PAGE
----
Fraud and similar white-collar offenses involve people tricking others in order to manipulate them out of money or other assets. Fraud can involve billing practices, product delivery and even advertisements.
Companies whose employees engage in fraud can face intense scrutiny if the issue comes to light. When you work at a business with questionable practices, you could find yourself implicated in a fraud conspiracy even if you don’t make any money directly from the illegal practices.
Knowing that certain behavior is illegal and participating in it anyway puts you in a legally vulnerable position as a professional. Even knowing about illegal behavior and not reporting it could lead to law enforcement investigators thinking of you as an accessory to the crime.
You need to be able to recognize fraud in your industry
Companies and individual employees in all different industries find ways to bend and break the rules for their own personal benefit. Knowing what kinds of fraud are most common in your area of employment can help you avoid accidentally contributing to business fraud.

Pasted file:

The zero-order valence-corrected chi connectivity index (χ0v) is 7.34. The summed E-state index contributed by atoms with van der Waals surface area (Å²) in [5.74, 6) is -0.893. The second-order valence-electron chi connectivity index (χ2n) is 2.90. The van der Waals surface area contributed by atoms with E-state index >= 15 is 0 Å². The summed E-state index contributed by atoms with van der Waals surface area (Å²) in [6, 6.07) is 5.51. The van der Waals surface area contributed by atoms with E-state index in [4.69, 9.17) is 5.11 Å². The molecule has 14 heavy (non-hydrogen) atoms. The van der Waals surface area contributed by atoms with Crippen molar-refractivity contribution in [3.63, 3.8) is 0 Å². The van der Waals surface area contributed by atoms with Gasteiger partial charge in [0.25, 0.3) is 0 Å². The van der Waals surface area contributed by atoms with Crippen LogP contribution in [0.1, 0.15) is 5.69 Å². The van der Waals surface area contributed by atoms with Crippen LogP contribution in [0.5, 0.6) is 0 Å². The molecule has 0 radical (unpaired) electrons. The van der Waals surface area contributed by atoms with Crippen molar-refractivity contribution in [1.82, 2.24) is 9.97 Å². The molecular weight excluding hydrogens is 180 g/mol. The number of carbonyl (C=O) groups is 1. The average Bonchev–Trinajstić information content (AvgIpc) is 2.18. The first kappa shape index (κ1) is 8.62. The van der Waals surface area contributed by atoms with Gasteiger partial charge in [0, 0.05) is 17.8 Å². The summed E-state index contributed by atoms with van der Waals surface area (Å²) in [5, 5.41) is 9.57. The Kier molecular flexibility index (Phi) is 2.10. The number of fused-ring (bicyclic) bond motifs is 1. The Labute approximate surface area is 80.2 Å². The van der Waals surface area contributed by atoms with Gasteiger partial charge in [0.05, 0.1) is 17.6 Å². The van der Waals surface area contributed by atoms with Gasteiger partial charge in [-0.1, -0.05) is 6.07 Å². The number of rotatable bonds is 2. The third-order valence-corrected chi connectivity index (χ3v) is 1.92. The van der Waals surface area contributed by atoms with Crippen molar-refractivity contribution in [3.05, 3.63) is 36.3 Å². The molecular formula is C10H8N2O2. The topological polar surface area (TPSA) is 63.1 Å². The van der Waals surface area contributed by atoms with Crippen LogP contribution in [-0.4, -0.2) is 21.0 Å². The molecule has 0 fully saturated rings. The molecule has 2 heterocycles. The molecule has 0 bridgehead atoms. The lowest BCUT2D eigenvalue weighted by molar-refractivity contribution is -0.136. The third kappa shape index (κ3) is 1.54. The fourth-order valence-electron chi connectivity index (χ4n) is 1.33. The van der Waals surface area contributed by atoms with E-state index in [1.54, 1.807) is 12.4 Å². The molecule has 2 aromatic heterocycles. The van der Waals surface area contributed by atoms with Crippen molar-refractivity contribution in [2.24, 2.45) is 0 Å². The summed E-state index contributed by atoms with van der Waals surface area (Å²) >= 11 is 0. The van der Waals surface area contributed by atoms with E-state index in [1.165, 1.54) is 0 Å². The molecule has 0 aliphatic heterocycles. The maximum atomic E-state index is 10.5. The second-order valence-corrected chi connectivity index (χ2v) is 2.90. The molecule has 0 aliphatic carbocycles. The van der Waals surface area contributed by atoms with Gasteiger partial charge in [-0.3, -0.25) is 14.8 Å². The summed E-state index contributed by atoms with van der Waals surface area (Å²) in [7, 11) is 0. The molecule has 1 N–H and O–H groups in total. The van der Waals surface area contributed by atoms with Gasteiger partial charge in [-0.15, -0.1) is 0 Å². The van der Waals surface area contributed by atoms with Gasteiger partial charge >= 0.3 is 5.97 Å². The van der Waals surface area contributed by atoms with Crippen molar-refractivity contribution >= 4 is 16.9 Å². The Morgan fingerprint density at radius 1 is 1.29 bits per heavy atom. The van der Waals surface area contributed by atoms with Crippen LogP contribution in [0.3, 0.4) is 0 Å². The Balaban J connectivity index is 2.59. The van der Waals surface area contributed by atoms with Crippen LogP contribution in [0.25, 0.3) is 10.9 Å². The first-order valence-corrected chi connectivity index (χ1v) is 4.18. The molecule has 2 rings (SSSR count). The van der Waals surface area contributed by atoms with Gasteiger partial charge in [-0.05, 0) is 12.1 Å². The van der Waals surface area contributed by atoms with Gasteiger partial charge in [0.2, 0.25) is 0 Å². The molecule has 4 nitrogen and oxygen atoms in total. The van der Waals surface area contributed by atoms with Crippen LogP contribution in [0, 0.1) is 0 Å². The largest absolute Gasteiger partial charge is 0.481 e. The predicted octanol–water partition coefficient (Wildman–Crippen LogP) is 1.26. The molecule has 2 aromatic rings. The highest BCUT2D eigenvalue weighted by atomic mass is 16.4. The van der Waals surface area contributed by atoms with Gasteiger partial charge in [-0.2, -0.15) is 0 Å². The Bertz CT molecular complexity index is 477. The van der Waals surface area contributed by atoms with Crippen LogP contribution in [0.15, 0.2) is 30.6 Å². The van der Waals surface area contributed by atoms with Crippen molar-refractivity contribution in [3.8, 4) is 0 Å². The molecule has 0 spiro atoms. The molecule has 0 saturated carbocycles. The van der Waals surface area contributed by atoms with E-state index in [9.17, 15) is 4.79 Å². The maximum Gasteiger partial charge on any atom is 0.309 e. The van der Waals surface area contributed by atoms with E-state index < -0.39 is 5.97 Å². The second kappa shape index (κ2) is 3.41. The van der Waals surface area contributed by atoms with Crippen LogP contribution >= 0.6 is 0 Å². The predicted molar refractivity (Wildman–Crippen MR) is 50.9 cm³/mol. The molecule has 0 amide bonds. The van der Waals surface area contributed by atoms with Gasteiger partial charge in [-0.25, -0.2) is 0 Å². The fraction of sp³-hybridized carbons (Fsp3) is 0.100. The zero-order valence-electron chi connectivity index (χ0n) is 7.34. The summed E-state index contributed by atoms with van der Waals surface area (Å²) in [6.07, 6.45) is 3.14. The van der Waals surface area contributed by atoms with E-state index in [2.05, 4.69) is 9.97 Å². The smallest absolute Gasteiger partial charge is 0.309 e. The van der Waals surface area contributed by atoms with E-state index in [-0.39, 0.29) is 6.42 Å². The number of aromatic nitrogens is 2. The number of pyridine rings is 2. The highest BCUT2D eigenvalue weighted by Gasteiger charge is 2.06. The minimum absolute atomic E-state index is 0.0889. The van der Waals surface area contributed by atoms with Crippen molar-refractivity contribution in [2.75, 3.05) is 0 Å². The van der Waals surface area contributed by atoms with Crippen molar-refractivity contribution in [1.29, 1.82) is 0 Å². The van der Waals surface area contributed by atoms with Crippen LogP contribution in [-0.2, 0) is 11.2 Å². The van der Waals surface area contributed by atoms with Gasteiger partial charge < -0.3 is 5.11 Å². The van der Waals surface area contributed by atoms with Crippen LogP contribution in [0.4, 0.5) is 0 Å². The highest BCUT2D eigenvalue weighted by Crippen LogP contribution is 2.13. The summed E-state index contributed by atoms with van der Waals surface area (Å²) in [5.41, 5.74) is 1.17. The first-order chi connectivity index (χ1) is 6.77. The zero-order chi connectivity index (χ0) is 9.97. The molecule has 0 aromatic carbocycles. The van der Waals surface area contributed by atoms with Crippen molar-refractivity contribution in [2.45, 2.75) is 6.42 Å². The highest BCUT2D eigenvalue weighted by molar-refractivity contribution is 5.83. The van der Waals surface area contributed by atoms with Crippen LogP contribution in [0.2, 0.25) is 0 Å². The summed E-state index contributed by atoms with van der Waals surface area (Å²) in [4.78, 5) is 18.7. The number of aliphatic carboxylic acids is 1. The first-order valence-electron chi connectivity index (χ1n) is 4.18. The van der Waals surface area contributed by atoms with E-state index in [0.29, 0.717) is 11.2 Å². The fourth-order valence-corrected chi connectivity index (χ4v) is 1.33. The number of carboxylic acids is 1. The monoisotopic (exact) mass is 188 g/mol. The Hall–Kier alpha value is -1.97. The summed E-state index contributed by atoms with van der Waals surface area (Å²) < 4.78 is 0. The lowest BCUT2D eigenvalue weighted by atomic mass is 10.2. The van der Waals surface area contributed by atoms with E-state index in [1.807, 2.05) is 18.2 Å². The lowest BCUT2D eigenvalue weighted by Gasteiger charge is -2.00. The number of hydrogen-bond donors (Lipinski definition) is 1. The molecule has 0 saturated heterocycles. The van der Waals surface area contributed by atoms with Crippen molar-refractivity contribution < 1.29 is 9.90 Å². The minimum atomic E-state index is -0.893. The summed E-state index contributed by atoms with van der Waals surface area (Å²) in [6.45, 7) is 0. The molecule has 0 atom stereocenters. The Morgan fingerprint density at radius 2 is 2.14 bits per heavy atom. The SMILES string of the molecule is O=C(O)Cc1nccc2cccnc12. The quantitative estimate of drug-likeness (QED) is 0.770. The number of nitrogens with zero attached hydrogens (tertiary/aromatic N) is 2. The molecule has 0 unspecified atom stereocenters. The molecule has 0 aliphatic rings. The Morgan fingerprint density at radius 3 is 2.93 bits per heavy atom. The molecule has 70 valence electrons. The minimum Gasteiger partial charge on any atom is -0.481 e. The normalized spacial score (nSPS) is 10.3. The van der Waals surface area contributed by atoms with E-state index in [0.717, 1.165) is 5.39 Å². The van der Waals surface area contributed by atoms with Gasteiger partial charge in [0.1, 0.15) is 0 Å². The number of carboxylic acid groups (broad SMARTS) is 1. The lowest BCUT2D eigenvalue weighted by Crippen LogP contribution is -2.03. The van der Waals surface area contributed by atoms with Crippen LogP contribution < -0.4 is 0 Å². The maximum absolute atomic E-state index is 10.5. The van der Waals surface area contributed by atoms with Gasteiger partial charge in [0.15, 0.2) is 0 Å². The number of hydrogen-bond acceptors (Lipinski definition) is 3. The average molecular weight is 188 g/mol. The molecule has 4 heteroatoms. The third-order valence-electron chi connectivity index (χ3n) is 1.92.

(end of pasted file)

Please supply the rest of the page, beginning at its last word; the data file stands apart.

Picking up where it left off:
For example, if you work in underwriting at a mortgage company and rubber stamp applications with inadequate documentation for a mortgage broker you know personally, you could be charged with a crime when they get caught.
The same is true for those who work in medical offices. If you consistently unbundle charges so your employer can bill for them separately, you break the law by playing a role in a scheme to defraud insurance providers or possibly the government.
Awareness of or participation in such fraudulent schemes could put you at risk of white-collar criminal charges, fines and even incarceration. Knowing how to recognize and report inappropriate workplace activities can protect you from criminal consequences. If you are facing charges, it’s important to seek legal guidance.